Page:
Family Breakdown Explains Social Unrest

By Star Parker

December 12, 2018 5 min read

As France is gripped by civil disorder, many commentators identify, quite correctly, as the culprit the outsized burden that France's bloated welfare state places on its citizens.

According a recent report from the Organization for Economic Cooperation and Development, the highest tax burden in the industrialized world is in France — 46.1 percent of GDP.

In the United States, it is 27 percent, which includes taxes paid at all levels of government — federal, state and local.

Welfare state spending in France is 32 percent of GDP, almost double that of the U.S., meaning that 1 out of every 3 dollars generated by the French economy is captured by the government and redistributed into social/welfare spending.

But let's recall that all this government was put in place in the name of making life better for France's citizens.

There's plenty of analysis regarding the French situation, as there is in our own country, about how to streamline and reform government programs and deliver the same quality of services at a reduced spending and tax burden on citizens.

But these discussions invariably fail to look at the full scope of human reality at play.

The vast expansion of the welfare state, both in Europe and in the United States, occurred in tandem with a weakening of the family. And weakening of the family generally occurs in an environment of weakening of religion.

When I speak and tell audiences that today 4 in 10 babies in the United States are born to unwed mothers, compared with less than 1 in 10 babies 50 years ago, I hear gasps.

But in France, out of wedlock births stand at 6 in 10.

Not surprisingly, a recent survey by Pew Research of 34 European countries shows France to be one of the least religious.

Eleven percent in France say religion is very important in the their lives; 22 percent say they attend religious services at least monthly; 11 percent say they pray daily; and 11 percent say they believe in God with absolute certainty.

This is in stark contrast to the United States, where 49 percent say religion is very important to them; 36 percent say they attend religious services at least weekly; 55 percent say they pray daily; and 75 percent say they believe in God.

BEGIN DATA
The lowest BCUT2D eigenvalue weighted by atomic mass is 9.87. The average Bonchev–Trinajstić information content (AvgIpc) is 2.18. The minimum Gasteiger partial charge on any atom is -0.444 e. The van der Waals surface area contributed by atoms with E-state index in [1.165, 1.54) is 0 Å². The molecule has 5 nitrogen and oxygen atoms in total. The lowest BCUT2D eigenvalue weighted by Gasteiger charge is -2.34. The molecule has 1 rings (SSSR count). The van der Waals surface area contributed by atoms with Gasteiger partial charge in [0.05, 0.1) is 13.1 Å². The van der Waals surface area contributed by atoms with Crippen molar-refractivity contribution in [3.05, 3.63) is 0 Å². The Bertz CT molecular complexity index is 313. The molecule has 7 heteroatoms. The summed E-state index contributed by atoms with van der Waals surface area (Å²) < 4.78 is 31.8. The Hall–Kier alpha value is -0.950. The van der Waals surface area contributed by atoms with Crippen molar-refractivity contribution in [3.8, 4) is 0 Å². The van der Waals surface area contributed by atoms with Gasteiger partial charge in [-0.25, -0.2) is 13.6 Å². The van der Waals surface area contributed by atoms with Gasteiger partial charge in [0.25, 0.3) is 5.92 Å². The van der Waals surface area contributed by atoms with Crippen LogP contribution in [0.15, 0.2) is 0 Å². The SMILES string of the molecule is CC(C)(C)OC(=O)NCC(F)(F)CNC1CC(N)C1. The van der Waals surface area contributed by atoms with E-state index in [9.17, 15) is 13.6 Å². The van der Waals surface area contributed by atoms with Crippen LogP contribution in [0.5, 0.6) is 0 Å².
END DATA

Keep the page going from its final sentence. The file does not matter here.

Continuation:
Only 47 percent of French people say marriage infidelity is morally unacceptable compared with 84 percent of Americans.

So although the hold of Christianity on the American public has weakened over the years, compared with France it remains a quite strong force.

This has important bearing on the welfare state crisis, at home and abroad.

As religion weakens, family structure weakens, and as family structure weakens, government strengthens and grows. Where people once looked to their parents to transmit values, love and care, increasingly they are looking to government.

The problem is that it doesn't work.

Traditional family and marriage reflect eternal values that cannot be replaced by government. These values — where husband and wife join in holy matrimony, embodying and transmitting truth that is greater than their own personal, egotistical proclivities — translate to children, learning, work, creativity and productivity.

In 1958, 82 percent of Americans said religion can solve "most or all of today's problems" and 7 percent said religion is "old-fashioned and out of date." By 2015, 57 percent said religion can solve our problems and 30 percent said religious is "out of date."

Over this period of time, American family structure significantly deteriorated and our welfare state, although still nowhere near what's happening in France, has become huge, bloated, and a major fiscal drain on the nation.

We surely should work to streamline and reform the welfare state.

But we shouldn't lose perspective that the core problem is the integrity of the traditional family. This is where our answers lie.

Star Parker is an author and president of CURE, Center for Urban Renewal and Education. Contact her at www.urbancure.org. To find out more about Star Parker and read features by other Creators Syndicate writers and cartoonists, visit the Creators Syndicate website at www.creators.com.

Photo credit: at Pixabay

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